Know Yourself for Better Efficiency

For the last month, I've been slogging through first round revisions for my self-dubbed "light and fun" YA contemporary, and it's been hell. The revision process has been so bad I recently had a weekend-long panic attack. While I'm known to tweet/FB things like "Revisions. Grrr...," I'm not opposed to the process. It's an accepted fact of the writer life.

So the fact I struggled for breath just thinking about my WIP caused even more anxiety. I didn't think too much into the why of it all but over the last few days I've come to the conclusion that most of my recent tweaking is due to unrealistic expectations I set for myself.

Despite what I said publicly, internally I kept my goal of revising this project in 31 days while working the day job and querying and handling life. The truth is, I couldn't. No matter how much I wanted it, I'm a 2-4 month revision girl. Because I set down something I couldn't realistically achieve, everything else in turn became backed up. Which caused yours truly even more anxiety. This could've been avoided if I accepted my strengths and weaknesses in terms of writing and revising.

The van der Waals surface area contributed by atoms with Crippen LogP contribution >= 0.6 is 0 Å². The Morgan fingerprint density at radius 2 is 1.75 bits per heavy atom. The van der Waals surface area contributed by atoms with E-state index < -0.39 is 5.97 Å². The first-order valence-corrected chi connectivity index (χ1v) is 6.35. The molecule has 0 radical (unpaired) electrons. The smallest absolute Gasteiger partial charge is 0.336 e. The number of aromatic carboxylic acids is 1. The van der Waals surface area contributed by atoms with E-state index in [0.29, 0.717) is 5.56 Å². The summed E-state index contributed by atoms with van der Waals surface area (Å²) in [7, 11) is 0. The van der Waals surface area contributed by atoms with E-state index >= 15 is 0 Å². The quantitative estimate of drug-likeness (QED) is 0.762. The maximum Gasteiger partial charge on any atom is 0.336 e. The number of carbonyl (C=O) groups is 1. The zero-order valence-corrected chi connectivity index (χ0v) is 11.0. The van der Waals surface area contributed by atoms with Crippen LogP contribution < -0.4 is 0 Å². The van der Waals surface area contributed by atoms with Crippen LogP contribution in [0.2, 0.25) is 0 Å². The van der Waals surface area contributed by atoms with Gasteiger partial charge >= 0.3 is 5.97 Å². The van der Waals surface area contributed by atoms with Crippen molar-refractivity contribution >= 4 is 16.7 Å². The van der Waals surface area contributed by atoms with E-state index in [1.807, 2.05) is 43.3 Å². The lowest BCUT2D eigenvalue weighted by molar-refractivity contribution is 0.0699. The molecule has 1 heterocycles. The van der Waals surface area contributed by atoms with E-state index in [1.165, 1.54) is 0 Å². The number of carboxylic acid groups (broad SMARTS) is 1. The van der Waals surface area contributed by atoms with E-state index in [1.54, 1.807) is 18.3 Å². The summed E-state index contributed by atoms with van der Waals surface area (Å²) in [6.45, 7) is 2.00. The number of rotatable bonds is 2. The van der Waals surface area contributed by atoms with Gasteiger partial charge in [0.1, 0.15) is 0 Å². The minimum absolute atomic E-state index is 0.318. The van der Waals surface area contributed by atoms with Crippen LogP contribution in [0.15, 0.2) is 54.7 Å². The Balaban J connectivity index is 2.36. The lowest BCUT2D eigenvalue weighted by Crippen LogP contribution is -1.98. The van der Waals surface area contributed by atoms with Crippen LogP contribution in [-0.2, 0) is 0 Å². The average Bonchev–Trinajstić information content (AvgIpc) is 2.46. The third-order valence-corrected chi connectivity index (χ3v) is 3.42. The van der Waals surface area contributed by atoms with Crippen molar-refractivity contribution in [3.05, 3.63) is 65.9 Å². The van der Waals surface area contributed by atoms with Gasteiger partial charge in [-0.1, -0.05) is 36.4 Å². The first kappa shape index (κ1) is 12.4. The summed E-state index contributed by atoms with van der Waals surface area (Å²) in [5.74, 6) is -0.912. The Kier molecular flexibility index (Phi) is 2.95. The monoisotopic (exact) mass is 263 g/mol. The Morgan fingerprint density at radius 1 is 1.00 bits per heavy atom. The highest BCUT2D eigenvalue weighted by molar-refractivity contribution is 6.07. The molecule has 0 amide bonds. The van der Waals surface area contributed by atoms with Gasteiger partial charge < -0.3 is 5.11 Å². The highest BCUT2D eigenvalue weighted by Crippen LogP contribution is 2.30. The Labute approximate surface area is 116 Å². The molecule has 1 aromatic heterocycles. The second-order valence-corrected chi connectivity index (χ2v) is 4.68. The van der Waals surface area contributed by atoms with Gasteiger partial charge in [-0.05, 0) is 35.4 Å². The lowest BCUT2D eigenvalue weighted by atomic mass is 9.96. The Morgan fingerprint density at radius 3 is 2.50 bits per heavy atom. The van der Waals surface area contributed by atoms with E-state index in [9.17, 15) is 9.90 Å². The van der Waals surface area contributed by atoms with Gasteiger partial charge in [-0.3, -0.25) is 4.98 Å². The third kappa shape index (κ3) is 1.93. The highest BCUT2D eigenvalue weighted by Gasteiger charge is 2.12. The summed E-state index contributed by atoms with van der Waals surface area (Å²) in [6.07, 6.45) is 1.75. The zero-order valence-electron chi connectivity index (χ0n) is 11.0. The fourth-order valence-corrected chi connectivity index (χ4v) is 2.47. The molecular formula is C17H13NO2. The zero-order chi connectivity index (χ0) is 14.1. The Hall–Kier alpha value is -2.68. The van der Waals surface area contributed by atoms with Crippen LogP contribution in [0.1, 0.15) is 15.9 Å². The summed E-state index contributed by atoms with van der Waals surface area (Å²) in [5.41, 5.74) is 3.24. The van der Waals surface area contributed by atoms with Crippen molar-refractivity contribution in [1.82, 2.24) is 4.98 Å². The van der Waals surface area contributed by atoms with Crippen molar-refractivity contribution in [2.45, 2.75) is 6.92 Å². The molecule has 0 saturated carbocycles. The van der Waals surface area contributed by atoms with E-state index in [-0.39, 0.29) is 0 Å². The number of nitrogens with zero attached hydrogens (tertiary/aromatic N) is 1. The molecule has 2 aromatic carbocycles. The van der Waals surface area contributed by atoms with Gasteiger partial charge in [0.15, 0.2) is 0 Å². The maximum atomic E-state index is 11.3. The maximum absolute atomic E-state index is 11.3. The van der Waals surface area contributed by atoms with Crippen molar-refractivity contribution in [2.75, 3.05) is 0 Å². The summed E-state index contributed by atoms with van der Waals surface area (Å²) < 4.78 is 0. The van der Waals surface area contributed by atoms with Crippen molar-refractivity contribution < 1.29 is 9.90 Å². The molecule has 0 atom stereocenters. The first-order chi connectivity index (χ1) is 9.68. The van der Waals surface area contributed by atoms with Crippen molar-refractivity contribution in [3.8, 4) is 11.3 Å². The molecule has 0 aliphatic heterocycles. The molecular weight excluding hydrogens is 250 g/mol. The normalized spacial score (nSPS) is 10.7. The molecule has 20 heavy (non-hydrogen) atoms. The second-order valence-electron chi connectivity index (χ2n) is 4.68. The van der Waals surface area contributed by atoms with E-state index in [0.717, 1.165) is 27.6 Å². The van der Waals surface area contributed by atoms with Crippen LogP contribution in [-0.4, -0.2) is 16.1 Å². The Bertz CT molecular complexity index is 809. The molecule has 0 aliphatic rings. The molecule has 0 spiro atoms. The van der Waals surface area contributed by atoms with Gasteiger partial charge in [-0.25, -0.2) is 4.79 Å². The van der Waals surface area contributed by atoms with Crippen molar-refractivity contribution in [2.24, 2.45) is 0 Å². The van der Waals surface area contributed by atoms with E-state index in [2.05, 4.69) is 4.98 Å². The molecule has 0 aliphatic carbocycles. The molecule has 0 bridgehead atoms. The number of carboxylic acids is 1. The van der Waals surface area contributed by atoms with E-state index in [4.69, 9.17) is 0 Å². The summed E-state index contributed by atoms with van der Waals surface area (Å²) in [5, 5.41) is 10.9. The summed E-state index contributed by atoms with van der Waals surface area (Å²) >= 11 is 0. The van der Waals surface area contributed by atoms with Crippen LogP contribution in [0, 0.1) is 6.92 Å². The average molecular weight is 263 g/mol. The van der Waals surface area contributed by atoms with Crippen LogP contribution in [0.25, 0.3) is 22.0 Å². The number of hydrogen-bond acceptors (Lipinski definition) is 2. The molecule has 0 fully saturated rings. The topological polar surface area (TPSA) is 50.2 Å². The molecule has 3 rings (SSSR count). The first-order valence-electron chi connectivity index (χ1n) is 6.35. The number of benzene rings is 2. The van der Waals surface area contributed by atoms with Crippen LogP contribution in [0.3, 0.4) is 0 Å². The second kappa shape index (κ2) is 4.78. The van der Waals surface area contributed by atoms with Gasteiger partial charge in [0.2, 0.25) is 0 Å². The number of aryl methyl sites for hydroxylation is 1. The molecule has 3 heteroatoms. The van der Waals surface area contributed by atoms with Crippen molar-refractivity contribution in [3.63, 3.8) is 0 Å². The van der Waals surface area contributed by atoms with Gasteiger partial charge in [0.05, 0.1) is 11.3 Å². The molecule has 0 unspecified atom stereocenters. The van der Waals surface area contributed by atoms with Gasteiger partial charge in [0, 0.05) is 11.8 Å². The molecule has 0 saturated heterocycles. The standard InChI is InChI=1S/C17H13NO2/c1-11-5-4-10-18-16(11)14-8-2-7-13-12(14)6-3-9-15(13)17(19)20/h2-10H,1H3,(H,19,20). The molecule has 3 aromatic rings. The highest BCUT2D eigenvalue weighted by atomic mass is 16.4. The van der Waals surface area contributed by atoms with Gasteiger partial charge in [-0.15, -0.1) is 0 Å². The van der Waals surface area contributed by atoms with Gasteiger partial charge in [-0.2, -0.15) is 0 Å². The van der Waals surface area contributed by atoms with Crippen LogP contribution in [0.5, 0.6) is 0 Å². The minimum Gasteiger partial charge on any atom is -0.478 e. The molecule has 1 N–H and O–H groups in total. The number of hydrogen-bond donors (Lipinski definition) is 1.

Of course, acceptance is hard. Everyone wants to believe they're stronger than they really are. In some instances, this is a great thing to do. But in this case, accepting what you can and can't do is the key to figuring out whether you've established a reasonable timetable for your goals. But the question remains: How do you map out your strength and weaknesses?

The first thing to do is be honest with yourself. If you never pay bills on time because you blew all your cash on something frivolous, that's a weakness (and possibly an addiction of some sort). If you're an ace at prioritizing yourself and everyone around you, that's a strength. Sit down and be honest about your strengths and weaknesses as they relate to what you're trying to achieve. Once you have these figured out, you're one step closer to creating realistic deadlines.

When setting goals and deadlines, it's very important to know what works for you. This way you know what you can comfortably manage while giving yourself permission to overreach just a bit. Eventually the part that is outside your comfort zone WILL be your comfort zone, and you can add on a little bit more. The point is to become more efficient, not burn out after 5 weeks.